All You Need is Love

A moment’s relief…

Pilgrim on a Long, Long Journey

“All you need is love. But a little chocolate now and then doesn’t hurt.” Charles Schulz

Have you tried the Lindt, dark chocolate bars? What about the Ghirardelli, dark chocolate, Hazelnut heaven?

The key here is to so enjoy one square, that, you needn’t scarf the entire bar. I know none of us can always do that, but have you considered doing that most of the time?

Now, how about a moment of silence for those who say they don’t like chocolate?

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It has been 59 years and one week since the assassination of John F Kennedy. The nation’s grief over his sudden death was magnified by his youth. He was a bright, extraordinary orator who had captured the country’s imagination.

That was certainly a different era. The Lincoln Continental convertible in which he was riding with Jacqueline cost the federal government $7,000. Think about that a minute.

I was an Emory freshman in Atlanta on that Friday afternoon awaiting a chemistry lab. I heard the news while sitting in my dorm room. A fellow student was running down the hall shouting the news. The lab was canceled as was our fraternity’s party set for that evening.

I think most Americans over 70 can recall where they were and how vivid and heartbreaking the announcement came to all of us. I mark the beginning of my adulthood on that tragic Friday afternoon.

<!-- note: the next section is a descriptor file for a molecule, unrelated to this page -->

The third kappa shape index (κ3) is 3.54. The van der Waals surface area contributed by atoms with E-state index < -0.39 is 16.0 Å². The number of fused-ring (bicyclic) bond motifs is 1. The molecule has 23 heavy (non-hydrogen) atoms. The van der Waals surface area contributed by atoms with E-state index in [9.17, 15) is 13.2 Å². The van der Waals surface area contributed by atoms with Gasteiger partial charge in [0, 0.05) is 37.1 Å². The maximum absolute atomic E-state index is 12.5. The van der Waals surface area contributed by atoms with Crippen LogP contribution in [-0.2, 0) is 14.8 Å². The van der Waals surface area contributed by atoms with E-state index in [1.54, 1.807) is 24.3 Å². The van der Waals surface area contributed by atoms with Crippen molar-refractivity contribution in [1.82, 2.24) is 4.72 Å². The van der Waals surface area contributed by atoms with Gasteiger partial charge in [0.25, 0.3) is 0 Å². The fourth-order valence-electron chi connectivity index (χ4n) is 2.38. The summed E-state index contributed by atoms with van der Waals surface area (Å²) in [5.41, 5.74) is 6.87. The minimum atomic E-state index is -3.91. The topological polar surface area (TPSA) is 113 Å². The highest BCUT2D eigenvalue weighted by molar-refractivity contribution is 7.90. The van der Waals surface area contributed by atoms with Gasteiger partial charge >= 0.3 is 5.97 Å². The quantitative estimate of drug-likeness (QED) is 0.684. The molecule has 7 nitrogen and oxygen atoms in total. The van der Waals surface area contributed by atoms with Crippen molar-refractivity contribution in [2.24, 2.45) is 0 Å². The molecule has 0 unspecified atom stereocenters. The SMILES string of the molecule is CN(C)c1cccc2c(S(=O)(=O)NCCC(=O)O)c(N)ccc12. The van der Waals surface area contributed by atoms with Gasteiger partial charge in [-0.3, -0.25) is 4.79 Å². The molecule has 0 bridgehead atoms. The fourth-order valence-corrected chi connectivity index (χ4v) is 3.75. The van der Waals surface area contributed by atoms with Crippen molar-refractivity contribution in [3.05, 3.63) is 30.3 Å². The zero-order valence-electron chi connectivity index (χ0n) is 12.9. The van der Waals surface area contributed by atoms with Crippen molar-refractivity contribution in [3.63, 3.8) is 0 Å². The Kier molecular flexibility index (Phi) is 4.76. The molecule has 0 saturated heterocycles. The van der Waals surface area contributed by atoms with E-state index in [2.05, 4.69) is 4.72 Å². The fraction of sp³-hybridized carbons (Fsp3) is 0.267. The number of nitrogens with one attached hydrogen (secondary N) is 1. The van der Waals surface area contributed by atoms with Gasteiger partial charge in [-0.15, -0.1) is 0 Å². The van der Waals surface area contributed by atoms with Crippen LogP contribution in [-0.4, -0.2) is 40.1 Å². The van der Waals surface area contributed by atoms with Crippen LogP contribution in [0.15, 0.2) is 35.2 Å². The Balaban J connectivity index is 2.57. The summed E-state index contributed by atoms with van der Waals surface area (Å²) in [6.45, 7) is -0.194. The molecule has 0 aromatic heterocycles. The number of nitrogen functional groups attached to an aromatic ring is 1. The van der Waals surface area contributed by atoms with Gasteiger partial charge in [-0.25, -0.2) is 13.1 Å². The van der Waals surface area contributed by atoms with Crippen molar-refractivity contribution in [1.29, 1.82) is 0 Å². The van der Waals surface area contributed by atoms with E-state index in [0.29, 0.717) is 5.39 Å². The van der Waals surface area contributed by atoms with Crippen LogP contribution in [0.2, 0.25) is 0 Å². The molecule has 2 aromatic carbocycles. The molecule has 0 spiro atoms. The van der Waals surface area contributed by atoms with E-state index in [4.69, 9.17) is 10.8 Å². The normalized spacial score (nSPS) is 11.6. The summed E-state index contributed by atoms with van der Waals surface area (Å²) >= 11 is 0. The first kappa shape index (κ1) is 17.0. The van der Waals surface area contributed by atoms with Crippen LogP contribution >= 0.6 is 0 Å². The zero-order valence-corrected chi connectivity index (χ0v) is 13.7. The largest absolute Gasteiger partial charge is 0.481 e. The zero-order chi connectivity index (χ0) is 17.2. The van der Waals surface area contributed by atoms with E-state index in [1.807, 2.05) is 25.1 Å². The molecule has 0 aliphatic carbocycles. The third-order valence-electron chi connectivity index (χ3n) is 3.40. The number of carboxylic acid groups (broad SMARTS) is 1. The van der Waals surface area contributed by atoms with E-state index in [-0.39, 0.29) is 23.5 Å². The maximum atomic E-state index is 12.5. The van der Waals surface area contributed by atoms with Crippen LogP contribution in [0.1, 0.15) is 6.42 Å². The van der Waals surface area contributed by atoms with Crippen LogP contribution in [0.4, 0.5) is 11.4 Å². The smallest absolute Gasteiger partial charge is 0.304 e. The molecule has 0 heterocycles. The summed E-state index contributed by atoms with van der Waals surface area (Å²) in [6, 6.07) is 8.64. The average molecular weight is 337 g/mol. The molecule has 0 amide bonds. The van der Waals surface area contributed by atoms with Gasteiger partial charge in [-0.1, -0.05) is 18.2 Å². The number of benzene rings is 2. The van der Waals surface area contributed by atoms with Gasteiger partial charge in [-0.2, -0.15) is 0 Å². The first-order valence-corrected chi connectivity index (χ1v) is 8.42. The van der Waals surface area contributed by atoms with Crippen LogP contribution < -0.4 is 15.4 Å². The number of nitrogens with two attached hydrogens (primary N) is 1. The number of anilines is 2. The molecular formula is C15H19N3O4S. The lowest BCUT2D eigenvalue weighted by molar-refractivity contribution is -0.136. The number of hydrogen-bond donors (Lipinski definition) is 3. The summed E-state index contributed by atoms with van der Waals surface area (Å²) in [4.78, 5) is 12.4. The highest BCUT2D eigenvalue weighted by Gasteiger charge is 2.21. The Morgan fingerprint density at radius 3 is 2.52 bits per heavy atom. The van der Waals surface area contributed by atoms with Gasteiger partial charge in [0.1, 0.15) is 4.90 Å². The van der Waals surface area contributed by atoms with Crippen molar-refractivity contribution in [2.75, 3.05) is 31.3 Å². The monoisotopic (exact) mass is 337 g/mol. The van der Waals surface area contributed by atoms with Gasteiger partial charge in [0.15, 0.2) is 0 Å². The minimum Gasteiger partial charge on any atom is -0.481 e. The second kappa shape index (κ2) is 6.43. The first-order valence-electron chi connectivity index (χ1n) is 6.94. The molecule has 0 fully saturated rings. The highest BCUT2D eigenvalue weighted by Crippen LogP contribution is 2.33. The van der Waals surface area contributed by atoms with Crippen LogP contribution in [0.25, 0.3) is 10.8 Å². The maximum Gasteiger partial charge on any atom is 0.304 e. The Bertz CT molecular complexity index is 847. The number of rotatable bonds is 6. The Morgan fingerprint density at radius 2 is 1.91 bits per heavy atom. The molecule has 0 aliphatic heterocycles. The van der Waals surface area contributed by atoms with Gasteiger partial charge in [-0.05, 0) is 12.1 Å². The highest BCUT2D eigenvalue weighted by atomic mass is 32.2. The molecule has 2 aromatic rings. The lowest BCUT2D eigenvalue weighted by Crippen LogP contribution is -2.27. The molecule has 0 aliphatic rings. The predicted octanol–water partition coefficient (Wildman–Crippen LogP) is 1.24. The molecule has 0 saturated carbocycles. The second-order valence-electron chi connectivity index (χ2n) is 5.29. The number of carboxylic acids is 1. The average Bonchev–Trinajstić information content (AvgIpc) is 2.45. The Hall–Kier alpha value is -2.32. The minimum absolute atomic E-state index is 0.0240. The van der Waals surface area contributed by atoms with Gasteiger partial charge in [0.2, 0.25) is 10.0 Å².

Our Native Tongue by Osmosis

Our language…

Pilgrim on a Long, Long Journey

And so the NYT obituaries today included one entitled: “Lila Gleitman, Who Showed How Children Learn Language, Dies at 91.” She did essential research throughout her life to show us.

She affirmed some of her thinking with her two-year-old daughter: “One day when she was driving and Claire was in the car, Dr. Gleitman took a sharp turn and said, ‘Hold on tight.’ Her daughter immediately replied, ‘Isn’t that tightly?’” The utterance showed how even a toddler could understand linguistic nuances, without having been taught them.”

I am fascinated by our original language, which we seem to learn by osmosis, unlike other languages. The essay says about the incident with Claire, “Dr. Gleitman called the process “syntactic bootstrapping” — the use of an innate grasp of linguistic structure and its relationship to meaning to figure out new words.”

She describes the child as discovering what he or she already knows…

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With Purpose

“You must believe it is your destiny to create beauty in this world. To shape your life with love and purpose, touch it ever so briefly with your weary hands and leave it a little more cherished than it was.” Land Leave, an American poet.